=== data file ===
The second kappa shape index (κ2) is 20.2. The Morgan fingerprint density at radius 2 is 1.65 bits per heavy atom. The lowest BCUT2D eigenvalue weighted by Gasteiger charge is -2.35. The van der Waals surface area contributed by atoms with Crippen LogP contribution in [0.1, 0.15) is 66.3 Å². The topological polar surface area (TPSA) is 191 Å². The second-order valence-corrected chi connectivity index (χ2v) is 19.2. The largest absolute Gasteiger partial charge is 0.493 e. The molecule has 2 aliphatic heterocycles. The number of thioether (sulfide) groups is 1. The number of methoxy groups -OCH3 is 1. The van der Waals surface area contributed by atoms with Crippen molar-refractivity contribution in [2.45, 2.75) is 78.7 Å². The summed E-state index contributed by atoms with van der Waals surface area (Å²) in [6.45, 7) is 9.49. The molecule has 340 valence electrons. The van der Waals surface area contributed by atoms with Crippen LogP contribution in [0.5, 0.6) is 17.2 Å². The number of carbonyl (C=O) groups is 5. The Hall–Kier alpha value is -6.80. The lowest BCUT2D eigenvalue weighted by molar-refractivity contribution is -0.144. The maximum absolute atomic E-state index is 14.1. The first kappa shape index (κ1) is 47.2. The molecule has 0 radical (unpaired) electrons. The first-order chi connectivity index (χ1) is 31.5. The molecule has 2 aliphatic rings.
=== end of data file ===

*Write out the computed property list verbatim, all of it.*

The second kappa shape index (κ2) is 20.2. The Morgan fingerprint density at radius 2 is 1.65 bits per heavy atom. The lowest BCUT2D eigenvalue weighted by Gasteiger charge is -2.35. The van der Waals surface area contributed by atoms with Crippen LogP contribution in [0.1, 0.15) is 66.3 Å². The topological polar surface area (TPSA) is 191 Å². The second-order valence-corrected chi connectivity index (χ2v) is 19.2. The largest absolute Gasteiger partial charge is 0.493 e. The molecule has 2 aliphatic heterocycles. The number of thioether (sulfide) groups is 1. The number of methoxy groups -OCH3 is 1. The van der Waals surface area contributed by atoms with Crippen molar-refractivity contribution in [2.45, 2.75) is 78.7 Å². The summed E-state index contributed by atoms with van der Waals surface area (Å²) in [6.45, 7) is 9.49. The molecule has 340 valence electrons. The van der Waals surface area contributed by atoms with Crippen LogP contribution in [0.5, 0.6) is 17.2 Å². The number of carbonyl (C=O) groups is 5. The Hall–Kier alpha value is -6.80. The lowest BCUT2D eigenvalue weighted by molar-refractivity contribution is -0.144. The maximum absolute atomic E-state index is 14.1. The first kappa shape index (κ1) is 47.2. The molecule has 0 radical (unpaired) electrons. The first-order chi connectivity index (χ1) is 31.5. The molecule has 2 aliphatic rings.